Garbo: The Spy
Dir: Edmon Roch
First Run Features
World War II was almost certainly the last great era of espionage. Since the end of the last Great War, the “enemy” has become less clearly delineated and technology has long surpassed human capabilities, all while WWII has cast a long shadow over Western intelligence agencies. That’s the case made by historians like Tim Weiner, whose Legacy of Ashes effectively put forth a history of the CIA where its origins, reputation and strategies were all bound to the thrilling roots of its predecessor, the OSS. And with stories like the one presented in Edmon Roch’s documentary Garbo: The Spy, it’s easy to see why that era still holds such power.
Garbo is essentially the tale of a self-made super spy, one Juan Pujol Garcia, a Spaniard who took it upon himself to make up for his self-described cowardice during the Spanish Civil War by undermining the Nazi efforts in Europe. When MI5 rejected Garcia’s advances on several occasions, Garcia turned towards the Nazis themselves, offering them his fabricated resources all while completely misleading them. Inventing an entire network of operatives, Garcia was able to divert Nazi resources enough that he finally caught Britain’s eye and became one of their top agents, given the code name “Garbo” because the Brits believed him to be “the greatest actor in the world.”
Garbo: The Spy is intended as a profile of one of the most important yet least known figures of World War II, weaving together commentary from a handful of expert sources and compatriots, including Nigel West, the intelligence guru and novelist who helped Pujol pen his memoirs. But Roch also takes a more eccentric route with the documentary, inserting footage from classic films like Mata Hari and even Our Man in Havana, which Graham Greene based off of what he knew of “Garbo” from his days in British intelligence. While Pujol’s story is endlessly fascinating, particularly his role in the success of the D-Day operations, Roch’s treatment of it is oddly artless and clumsy.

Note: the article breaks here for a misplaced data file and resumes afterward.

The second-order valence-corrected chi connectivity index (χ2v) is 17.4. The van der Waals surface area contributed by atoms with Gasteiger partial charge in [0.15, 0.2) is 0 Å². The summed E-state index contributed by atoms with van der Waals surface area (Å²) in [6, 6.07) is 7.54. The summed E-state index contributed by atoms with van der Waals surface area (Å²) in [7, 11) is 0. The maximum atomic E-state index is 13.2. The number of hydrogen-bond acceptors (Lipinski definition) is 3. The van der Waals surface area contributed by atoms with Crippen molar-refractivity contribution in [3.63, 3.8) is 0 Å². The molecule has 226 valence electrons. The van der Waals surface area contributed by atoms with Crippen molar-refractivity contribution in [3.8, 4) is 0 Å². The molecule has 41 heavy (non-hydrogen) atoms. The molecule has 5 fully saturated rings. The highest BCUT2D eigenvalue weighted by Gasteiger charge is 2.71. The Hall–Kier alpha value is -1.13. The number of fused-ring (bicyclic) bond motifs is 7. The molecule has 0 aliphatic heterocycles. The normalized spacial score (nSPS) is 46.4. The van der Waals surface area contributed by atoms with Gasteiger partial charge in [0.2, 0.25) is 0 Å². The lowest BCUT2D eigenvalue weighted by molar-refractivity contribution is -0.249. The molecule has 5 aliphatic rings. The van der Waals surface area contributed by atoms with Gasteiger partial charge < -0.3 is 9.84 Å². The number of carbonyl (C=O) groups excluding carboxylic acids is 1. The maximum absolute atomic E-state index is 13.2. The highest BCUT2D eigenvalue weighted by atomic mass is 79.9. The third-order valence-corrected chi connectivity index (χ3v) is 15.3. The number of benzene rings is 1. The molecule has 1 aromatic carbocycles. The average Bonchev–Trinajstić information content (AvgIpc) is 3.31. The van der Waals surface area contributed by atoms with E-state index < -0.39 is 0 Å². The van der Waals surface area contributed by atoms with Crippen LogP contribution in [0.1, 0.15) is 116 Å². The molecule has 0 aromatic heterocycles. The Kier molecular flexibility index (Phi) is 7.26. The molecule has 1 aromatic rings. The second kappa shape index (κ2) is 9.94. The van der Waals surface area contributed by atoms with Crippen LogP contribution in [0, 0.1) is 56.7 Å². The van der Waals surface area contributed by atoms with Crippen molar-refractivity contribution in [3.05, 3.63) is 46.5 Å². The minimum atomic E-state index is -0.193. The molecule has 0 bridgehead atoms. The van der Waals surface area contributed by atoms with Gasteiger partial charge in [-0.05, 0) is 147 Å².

Part of that awkwardness is likely due to the fact that Roch is a first time director, and there is a certain uncertainty that pervades the film. Towards its middle, Roch brings the film to a complete halt in order to introduce the talking heads that give the film its structure, almost as though he suddenly remembered he should fill the audience in on who these experts are. Garbo likewise could have benefitted from having a few more subjects filling in the details of Garbo’s life, as well as a clearer order to the information. That said, Pujol’s life undoubtedly made it difficult to stage this as a normal documentary since so little footage of Pujol exists due to his disappearance after World War II, which was only interrupted in the ’80s, shortly before his death.
Even with those flaws, the story presented within Garbo: The Spy is riveting, a testament to how powerful an individual spy could be in the days before satellites and wiretaps. Roch does a service by shedding further light on this vastly important historical figure that remains so unknown to the masses and the research presented here is impressive. Roch may not yet have a handle on the documentary form but there’s no denying that he knows an incredible story when he sees one.
by Nick Hanover